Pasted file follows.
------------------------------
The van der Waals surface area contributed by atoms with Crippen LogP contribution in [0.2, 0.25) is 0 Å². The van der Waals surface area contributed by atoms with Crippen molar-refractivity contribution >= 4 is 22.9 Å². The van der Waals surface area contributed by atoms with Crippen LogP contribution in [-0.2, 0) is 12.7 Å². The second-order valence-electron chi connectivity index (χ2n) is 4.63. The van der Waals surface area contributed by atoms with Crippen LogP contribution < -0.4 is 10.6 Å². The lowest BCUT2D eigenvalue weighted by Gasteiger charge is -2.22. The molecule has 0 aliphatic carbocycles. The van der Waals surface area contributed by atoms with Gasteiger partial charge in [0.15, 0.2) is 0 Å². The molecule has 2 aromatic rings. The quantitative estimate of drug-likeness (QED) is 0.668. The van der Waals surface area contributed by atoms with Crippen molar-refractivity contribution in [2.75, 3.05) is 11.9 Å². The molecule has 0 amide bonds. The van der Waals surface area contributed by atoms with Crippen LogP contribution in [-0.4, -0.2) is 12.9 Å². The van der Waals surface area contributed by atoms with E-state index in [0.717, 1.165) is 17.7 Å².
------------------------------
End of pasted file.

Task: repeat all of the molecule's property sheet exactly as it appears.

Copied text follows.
The van der Waals surface area contributed by atoms with Crippen LogP contribution in [0.2, 0.25) is 0 Å². The van der Waals surface area contributed by atoms with Crippen molar-refractivity contribution >= 4 is 22.9 Å². The van der Waals surface area contributed by atoms with Crippen LogP contribution in [-0.2, 0) is 12.7 Å². The second-order valence-electron chi connectivity index (χ2n) is 4.63. The van der Waals surface area contributed by atoms with Crippen LogP contribution < -0.4 is 10.6 Å². The lowest BCUT2D eigenvalue weighted by Gasteiger charge is -2.22. The molecule has 0 aliphatic carbocycles. The van der Waals surface area contributed by atoms with Gasteiger partial charge in [0.15, 0.2) is 0 Å². The molecule has 2 aromatic rings. The quantitative estimate of drug-likeness (QED) is 0.668. The van der Waals surface area contributed by atoms with Crippen molar-refractivity contribution in [2.75, 3.05) is 11.9 Å². The molecule has 0 amide bonds. The van der Waals surface area contributed by atoms with Crippen LogP contribution in [-0.4, -0.2) is 12.9 Å². The van der Waals surface area contributed by atoms with E-state index in [0.717, 1.165) is 17.7 Å².